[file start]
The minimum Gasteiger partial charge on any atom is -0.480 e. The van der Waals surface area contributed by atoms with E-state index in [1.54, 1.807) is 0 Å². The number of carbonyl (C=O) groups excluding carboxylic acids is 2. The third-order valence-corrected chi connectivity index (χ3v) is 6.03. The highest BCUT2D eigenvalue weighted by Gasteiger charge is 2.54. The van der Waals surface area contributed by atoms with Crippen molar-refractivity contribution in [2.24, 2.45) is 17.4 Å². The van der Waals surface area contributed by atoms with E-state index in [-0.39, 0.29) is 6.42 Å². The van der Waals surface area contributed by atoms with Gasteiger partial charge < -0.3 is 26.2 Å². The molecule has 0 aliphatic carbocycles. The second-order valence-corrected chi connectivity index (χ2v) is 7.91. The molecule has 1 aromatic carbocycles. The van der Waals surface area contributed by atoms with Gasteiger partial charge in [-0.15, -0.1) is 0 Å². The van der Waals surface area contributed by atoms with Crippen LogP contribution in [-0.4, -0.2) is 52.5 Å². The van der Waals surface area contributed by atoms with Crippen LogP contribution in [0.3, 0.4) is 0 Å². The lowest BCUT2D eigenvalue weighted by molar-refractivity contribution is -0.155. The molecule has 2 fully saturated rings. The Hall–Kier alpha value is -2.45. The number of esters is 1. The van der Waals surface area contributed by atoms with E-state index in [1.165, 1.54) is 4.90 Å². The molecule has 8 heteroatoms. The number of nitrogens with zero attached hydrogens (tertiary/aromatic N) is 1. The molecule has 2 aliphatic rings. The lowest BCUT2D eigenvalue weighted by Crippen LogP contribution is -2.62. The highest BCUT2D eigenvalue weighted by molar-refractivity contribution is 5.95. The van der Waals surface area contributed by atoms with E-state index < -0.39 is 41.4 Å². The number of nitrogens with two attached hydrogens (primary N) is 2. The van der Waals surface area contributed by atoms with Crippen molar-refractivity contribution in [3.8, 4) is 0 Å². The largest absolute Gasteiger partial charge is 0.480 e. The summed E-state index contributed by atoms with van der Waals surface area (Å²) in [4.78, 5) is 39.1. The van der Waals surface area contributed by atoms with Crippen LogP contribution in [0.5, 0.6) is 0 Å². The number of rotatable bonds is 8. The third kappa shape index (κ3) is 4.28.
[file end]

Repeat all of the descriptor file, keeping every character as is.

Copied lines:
The minimum Gasteiger partial charge on any atom is -0.480 e. The van der Waals surface area contributed by atoms with E-state index in [1.54, 1.807) is 0 Å². The number of carbonyl (C=O) groups excluding carboxylic acids is 2. The third-order valence-corrected chi connectivity index (χ3v) is 6.03. The highest BCUT2D eigenvalue weighted by Gasteiger charge is 2.54. The van der Waals surface area contributed by atoms with Crippen molar-refractivity contribution in [2.24, 2.45) is 17.4 Å². The van der Waals surface area contributed by atoms with E-state index in [-0.39, 0.29) is 6.42 Å². The van der Waals surface area contributed by atoms with Gasteiger partial charge < -0.3 is 26.2 Å². The molecule has 0 aliphatic carbocycles. The second-order valence-corrected chi connectivity index (χ2v) is 7.91. The molecule has 1 aromatic carbocycles. The van der Waals surface area contributed by atoms with Gasteiger partial charge in [-0.15, -0.1) is 0 Å². The van der Waals surface area contributed by atoms with Crippen LogP contribution in [-0.4, -0.2) is 52.5 Å². The van der Waals surface area contributed by atoms with Crippen LogP contribution in [0.3, 0.4) is 0 Å². The lowest BCUT2D eigenvalue weighted by molar-refractivity contribution is -0.155. The molecule has 2 fully saturated rings. The Hall–Kier alpha value is -2.45. The number of esters is 1. The van der Waals surface area contributed by atoms with E-state index in [1.165, 1.54) is 4.90 Å². The molecule has 8 heteroatoms. The number of nitrogens with zero attached hydrogens (tertiary/aromatic N) is 1. The molecule has 2 aliphatic rings. The lowest BCUT2D eigenvalue weighted by Crippen LogP contribution is -2.62. The highest BCUT2D eigenvalue weighted by molar-refractivity contribution is 5.95. The van der Waals surface area contributed by atoms with E-state index < -0.39 is 41.4 Å². The number of nitrogens with two attached hydrogens (primary N) is 2. The van der Waals surface area contributed by atoms with Crippen molar-refractivity contribution in [3.8, 4) is 0 Å². The largest absolute Gasteiger partial charge is 0.480 e. The summed E-state index contributed by atoms with van der Waals surface area (Å²) in [4.78, 5) is 39.1. The van der Waals surface area contributed by atoms with Crippen LogP contribution in [0.5, 0.6) is 0 Å². The number of rotatable bonds is 8. The third kappa shape index (κ3) is 4.28.